Friday, April 13, 2012

How Do You Approach Church Leaders and Members When They . . .

The following are three questions that were posed on a thread at a group blog in the Bloggernacle a few years ago - and my response to them:

1) when a leader "calls" you to a position that would require you to do or say things that, frankly, you don't believe?

I'm not sure that can be done. I don't want to minimize the struggle of others getting to where I am with regard to this exact issue, but nothing and nobody can "require" me to do or say things that I don't believe (mostly because I simply refuse to do so) - and I've been on a High Council and in a Bishopric, for example, and been thanked for providing a different perspective on discussions. The key is being comfortable BOTH with my own beliefs AND the responsibilities of the calling in which I serve - and being willing to be open with those who extend callings and assignments to me.

For example, I was asked once to chair the Melchizedek Priesthood Preach the Gospel Committee in my ward. I was clear that my suggestions and leadership would be based on why those committees often are useless wastes of time and totally ineffective - and that I would be proposing some non-traditional approaches that might be seen as radical by some members. The High Priests Group Leader said, "OK." I accepted the assignment, since if he really wanted me he had to accept ME.

The key is that he knew I'm a "faithful member" - that I care deeply about the Church and its members regardless of differences in specific beliefs (and that nothing I proposed would be selfish in nature, and I wouldn't pitch a hissy fit if what I suggested wasn't approved). I might argue privately, but I would never make it a public fight - and I would stop arguing privately once he made his final decision. The one thing I could promise, however, was that I wouldn't teach anything I didn't believe.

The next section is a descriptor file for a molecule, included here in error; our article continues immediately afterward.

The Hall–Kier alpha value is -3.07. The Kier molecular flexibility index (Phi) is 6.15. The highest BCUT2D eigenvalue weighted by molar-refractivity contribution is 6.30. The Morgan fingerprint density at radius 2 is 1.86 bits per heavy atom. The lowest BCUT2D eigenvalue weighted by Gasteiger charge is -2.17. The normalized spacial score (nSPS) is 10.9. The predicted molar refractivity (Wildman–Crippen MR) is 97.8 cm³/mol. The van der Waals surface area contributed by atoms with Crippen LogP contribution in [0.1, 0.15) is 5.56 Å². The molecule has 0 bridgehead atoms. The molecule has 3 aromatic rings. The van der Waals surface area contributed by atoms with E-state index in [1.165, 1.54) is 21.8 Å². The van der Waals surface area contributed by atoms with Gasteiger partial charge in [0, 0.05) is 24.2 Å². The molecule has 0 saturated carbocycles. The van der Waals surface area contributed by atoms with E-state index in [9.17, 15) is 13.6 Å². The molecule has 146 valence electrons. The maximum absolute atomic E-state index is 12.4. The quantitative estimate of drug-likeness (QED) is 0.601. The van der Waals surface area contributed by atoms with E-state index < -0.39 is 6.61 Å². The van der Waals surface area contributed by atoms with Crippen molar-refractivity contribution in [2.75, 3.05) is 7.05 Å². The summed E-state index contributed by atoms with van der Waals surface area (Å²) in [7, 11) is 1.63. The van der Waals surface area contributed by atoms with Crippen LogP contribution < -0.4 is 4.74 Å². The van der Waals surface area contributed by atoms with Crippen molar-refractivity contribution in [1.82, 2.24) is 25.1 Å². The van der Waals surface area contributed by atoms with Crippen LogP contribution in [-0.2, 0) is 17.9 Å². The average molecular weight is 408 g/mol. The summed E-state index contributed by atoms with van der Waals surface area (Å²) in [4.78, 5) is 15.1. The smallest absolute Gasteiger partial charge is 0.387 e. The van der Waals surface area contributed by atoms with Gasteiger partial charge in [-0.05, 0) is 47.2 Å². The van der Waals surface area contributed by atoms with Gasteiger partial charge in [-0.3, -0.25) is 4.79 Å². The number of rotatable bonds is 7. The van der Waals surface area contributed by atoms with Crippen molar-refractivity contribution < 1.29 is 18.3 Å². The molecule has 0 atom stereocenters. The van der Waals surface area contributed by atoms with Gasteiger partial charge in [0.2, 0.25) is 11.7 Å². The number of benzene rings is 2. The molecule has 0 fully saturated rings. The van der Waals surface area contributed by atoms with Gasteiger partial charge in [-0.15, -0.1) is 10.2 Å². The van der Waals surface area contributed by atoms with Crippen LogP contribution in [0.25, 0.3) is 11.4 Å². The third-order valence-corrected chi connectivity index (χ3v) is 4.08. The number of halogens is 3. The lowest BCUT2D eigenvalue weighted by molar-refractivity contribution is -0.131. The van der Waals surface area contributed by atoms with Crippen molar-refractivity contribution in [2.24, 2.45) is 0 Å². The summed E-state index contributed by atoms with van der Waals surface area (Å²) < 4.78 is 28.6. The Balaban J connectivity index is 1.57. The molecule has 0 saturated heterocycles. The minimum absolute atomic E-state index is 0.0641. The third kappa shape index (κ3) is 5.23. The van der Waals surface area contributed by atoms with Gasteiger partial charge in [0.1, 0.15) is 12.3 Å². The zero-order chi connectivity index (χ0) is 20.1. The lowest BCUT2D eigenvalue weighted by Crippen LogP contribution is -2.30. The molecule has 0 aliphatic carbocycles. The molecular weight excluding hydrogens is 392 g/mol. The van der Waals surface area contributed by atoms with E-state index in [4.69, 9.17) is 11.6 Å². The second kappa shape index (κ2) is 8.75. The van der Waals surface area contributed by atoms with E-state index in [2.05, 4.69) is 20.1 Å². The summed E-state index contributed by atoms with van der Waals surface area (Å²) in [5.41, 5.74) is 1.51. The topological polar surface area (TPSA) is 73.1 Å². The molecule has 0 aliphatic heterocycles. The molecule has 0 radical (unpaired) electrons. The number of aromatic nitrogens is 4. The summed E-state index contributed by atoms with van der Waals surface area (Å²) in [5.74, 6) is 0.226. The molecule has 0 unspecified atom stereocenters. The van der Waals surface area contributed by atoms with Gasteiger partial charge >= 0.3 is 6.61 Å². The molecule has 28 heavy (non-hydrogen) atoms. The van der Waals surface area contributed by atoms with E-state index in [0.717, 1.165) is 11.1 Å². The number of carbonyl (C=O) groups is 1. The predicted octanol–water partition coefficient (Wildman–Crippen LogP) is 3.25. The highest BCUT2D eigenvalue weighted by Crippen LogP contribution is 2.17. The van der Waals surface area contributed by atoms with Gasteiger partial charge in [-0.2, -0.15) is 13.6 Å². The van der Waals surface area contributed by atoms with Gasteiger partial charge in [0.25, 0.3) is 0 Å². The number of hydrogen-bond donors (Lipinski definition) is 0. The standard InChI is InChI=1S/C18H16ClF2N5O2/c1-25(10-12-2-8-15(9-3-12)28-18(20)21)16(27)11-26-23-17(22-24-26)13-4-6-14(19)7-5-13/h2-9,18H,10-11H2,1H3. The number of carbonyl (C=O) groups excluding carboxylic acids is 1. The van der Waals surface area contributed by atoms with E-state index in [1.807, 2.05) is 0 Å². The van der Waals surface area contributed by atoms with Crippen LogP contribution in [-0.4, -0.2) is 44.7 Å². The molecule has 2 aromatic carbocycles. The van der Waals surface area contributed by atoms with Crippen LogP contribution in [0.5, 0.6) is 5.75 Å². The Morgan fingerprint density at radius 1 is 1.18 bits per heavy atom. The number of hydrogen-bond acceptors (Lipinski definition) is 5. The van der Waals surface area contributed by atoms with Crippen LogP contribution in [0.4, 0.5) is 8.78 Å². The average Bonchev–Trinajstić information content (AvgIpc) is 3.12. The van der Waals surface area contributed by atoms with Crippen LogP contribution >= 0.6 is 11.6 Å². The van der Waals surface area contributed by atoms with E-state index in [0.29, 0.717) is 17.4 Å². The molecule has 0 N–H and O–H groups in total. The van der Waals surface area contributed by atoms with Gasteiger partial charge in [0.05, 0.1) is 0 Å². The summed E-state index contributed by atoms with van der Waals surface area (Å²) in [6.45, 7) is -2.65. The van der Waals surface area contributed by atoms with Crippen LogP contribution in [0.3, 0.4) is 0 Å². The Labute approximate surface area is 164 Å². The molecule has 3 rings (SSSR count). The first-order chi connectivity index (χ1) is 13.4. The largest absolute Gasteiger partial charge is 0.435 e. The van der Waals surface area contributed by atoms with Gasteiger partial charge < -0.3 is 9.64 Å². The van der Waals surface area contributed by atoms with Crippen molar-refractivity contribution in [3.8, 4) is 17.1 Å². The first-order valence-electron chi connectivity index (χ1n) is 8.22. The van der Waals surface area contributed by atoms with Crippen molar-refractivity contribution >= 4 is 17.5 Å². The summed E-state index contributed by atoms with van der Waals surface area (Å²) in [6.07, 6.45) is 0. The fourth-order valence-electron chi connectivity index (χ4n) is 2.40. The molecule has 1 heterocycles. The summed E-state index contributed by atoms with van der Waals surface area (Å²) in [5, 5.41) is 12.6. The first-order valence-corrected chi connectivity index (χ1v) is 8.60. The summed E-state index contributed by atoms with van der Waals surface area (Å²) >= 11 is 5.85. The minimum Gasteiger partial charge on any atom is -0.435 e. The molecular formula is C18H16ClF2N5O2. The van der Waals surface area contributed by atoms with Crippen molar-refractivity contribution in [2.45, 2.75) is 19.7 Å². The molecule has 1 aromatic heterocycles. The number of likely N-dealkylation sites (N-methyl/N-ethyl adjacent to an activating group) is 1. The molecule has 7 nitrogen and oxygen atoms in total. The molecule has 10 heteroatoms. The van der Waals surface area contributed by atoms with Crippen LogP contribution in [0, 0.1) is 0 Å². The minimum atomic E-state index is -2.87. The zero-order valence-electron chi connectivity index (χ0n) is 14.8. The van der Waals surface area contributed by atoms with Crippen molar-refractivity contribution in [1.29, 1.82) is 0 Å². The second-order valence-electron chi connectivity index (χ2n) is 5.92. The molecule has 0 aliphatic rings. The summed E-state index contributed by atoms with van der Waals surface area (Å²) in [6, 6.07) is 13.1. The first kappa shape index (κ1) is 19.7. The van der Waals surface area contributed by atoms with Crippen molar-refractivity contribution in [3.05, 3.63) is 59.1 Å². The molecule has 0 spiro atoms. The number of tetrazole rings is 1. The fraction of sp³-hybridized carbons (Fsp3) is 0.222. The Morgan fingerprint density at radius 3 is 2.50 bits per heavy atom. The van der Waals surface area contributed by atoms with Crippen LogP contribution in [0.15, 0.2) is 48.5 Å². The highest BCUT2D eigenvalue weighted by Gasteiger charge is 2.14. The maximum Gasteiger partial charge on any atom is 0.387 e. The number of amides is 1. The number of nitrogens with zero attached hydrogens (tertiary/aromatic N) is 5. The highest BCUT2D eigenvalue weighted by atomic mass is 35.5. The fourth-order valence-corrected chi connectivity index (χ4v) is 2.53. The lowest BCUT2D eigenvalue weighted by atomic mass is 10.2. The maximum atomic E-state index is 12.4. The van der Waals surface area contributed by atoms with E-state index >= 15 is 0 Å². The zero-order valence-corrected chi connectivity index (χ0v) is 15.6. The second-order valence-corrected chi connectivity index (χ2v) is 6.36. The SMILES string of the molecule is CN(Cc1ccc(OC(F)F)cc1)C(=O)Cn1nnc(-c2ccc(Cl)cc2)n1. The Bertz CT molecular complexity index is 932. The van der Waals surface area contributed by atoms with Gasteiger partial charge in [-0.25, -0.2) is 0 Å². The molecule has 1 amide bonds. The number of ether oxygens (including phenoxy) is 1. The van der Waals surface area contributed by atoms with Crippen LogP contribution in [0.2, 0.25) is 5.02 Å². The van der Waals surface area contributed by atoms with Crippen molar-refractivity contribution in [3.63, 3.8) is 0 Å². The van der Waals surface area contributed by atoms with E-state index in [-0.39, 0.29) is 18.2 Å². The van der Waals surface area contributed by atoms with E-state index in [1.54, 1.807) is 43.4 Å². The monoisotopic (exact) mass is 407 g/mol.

2) when a leader "reprimands" you by quoting a scripture that implies that your actions are against scripture?

I either quote another scripture or prophet back at them with a HUGE smile on my face (if we are friends and he understands my twisted sense of humor), or I thank her for her concern, ponder it seriously and deeply, see what I can take from it to help myself understand her or the principle better, then make a change or continue as I have been - depending on the outcome of all the stuff I just outlined. The key for me has been to assume there is SOMETHING I can learn from the reprimand, even if it only is greater charity and understanding of other good people who see things differently than I do.

A former Bishop told me once that he deeply appreciated two things about working with me:

1) I told him exactly what I thought, both when I agreed and when I disagreed with him;

2) I said, "OK," and supported him when what he decided to do wasn't what I had suggested.

Very few things are worth fighting about, and a reprimand doesn't even come close to that level of importance.

3) in general, when another member (leader or not) talks of you needing to repent of an action that you really don't feel is wrong?

"Thank you. I appreciate your concern and will think about what you have said."

Then I try to act as I've outlined in response to #2 above. I try hard not to be defensive and to try to model for them how I hope they would respond if I ever felt prompted to reprimand them or call them to repentance. After all, I believe the most important aspect of life is repentance - meaning simply "change". If I can't try, at the very least, to be open to observations of others that might point out changes I need to make, then I probably won't change much - and that would be a shame.

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